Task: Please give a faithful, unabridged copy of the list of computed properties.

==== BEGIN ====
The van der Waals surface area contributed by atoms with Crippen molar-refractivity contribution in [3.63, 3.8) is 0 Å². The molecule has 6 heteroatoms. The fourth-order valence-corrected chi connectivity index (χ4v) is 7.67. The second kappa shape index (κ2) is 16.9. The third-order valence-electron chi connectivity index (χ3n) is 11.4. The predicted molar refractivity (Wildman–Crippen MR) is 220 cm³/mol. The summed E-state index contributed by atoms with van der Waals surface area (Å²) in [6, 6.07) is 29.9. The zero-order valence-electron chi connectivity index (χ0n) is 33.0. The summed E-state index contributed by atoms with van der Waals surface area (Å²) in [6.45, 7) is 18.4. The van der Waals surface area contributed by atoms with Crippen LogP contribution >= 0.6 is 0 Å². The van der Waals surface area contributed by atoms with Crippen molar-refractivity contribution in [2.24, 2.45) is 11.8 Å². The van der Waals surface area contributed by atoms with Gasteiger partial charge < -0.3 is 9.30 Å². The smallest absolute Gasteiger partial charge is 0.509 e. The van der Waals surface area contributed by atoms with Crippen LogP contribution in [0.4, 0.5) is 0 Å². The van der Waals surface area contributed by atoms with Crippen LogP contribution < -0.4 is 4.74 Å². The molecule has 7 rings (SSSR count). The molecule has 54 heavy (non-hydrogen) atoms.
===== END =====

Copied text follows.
The van der Waals surface area contributed by atoms with Crippen molar-refractivity contribution in [3.63, 3.8) is 0 Å². The molecule has 6 heteroatoms. The fourth-order valence-corrected chi connectivity index (χ4v) is 7.67. The second kappa shape index (κ2) is 16.9. The third-order valence-electron chi connectivity index (χ3n) is 11.4. The predicted molar refractivity (Wildman–Crippen MR) is 220 cm³/mol. The summed E-state index contributed by atoms with van der Waals surface area (Å²) in [6, 6.07) is 29.9. The zero-order valence-electron chi connectivity index (χ0n) is 33.0. The summed E-state index contributed by atoms with van der Waals surface area (Å²) in [6.45, 7) is 18.4. The van der Waals surface area contributed by atoms with Crippen LogP contribution >= 0.6 is 0 Å². The van der Waals surface area contributed by atoms with Crippen molar-refractivity contribution in [2.24, 2.45) is 11.8 Å². The van der Waals surface area contributed by atoms with Gasteiger partial charge < -0.3 is 9.30 Å². The smallest absolute Gasteiger partial charge is 0.509 e. The van der Waals surface area contributed by atoms with Crippen LogP contribution in [0.4, 0.5) is 0 Å². The van der Waals surface area contributed by atoms with Crippen LogP contribution < -0.4 is 4.74 Å². The molecule has 7 rings (SSSR count). The molecule has 54 heavy (non-hydrogen) atoms.